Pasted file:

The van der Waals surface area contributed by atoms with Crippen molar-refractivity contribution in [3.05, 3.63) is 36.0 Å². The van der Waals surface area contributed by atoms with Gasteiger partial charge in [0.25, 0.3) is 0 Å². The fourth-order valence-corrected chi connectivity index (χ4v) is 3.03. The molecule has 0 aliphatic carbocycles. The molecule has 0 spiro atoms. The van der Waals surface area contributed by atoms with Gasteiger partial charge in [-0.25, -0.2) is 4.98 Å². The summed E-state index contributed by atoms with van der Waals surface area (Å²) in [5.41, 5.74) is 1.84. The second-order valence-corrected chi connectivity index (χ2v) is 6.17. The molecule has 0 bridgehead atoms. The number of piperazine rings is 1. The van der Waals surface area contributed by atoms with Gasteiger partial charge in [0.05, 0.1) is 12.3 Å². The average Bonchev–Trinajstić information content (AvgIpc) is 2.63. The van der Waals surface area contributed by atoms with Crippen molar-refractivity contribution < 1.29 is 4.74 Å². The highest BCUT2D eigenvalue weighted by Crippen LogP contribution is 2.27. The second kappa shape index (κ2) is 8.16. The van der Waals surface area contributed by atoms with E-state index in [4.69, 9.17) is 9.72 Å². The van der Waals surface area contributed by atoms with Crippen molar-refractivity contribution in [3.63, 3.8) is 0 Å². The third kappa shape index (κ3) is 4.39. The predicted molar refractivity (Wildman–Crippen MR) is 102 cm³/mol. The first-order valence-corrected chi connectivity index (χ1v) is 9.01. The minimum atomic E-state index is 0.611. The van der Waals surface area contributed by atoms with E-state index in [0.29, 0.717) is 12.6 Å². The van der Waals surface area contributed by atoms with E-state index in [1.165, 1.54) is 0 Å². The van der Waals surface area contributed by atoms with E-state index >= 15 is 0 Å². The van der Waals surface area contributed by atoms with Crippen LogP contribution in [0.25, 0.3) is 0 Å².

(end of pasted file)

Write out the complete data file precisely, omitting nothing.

The van der Waals surface area contributed by atoms with Crippen molar-refractivity contribution in [3.05, 3.63) is 36.0 Å². The van der Waals surface area contributed by atoms with Gasteiger partial charge in [0.25, 0.3) is 0 Å². The fourth-order valence-corrected chi connectivity index (χ4v) is 3.03. The molecule has 0 aliphatic carbocycles. The molecule has 0 spiro atoms. The van der Waals surface area contributed by atoms with Gasteiger partial charge in [-0.25, -0.2) is 4.98 Å². The summed E-state index contributed by atoms with van der Waals surface area (Å²) in [5.41, 5.74) is 1.84. The second-order valence-corrected chi connectivity index (χ2v) is 6.17. The molecule has 0 bridgehead atoms. The number of piperazine rings is 1. The van der Waals surface area contributed by atoms with Gasteiger partial charge in [0.05, 0.1) is 12.3 Å². The average Bonchev–Trinajstić information content (AvgIpc) is 2.63. The van der Waals surface area contributed by atoms with Crippen molar-refractivity contribution < 1.29 is 4.74 Å². The highest BCUT2D eigenvalue weighted by Crippen LogP contribution is 2.27. The second kappa shape index (κ2) is 8.16. The van der Waals surface area contributed by atoms with E-state index in [4.69, 9.17) is 9.72 Å². The van der Waals surface area contributed by atoms with Crippen molar-refractivity contribution in [3.63, 3.8) is 0 Å². The third kappa shape index (κ3) is 4.39. The predicted molar refractivity (Wildman–Crippen MR) is 102 cm³/mol. The first-order valence-corrected chi connectivity index (χ1v) is 9.01. The minimum atomic E-state index is 0.611. The van der Waals surface area contributed by atoms with E-state index in [0.29, 0.717) is 12.6 Å². The van der Waals surface area contributed by atoms with E-state index in [1.165, 1.54) is 0 Å². The van der Waals surface area contributed by atoms with E-state index >= 15 is 0 Å². The van der Waals surface area contributed by atoms with Crippen LogP contribution in [0.25, 0.3) is 0 Å².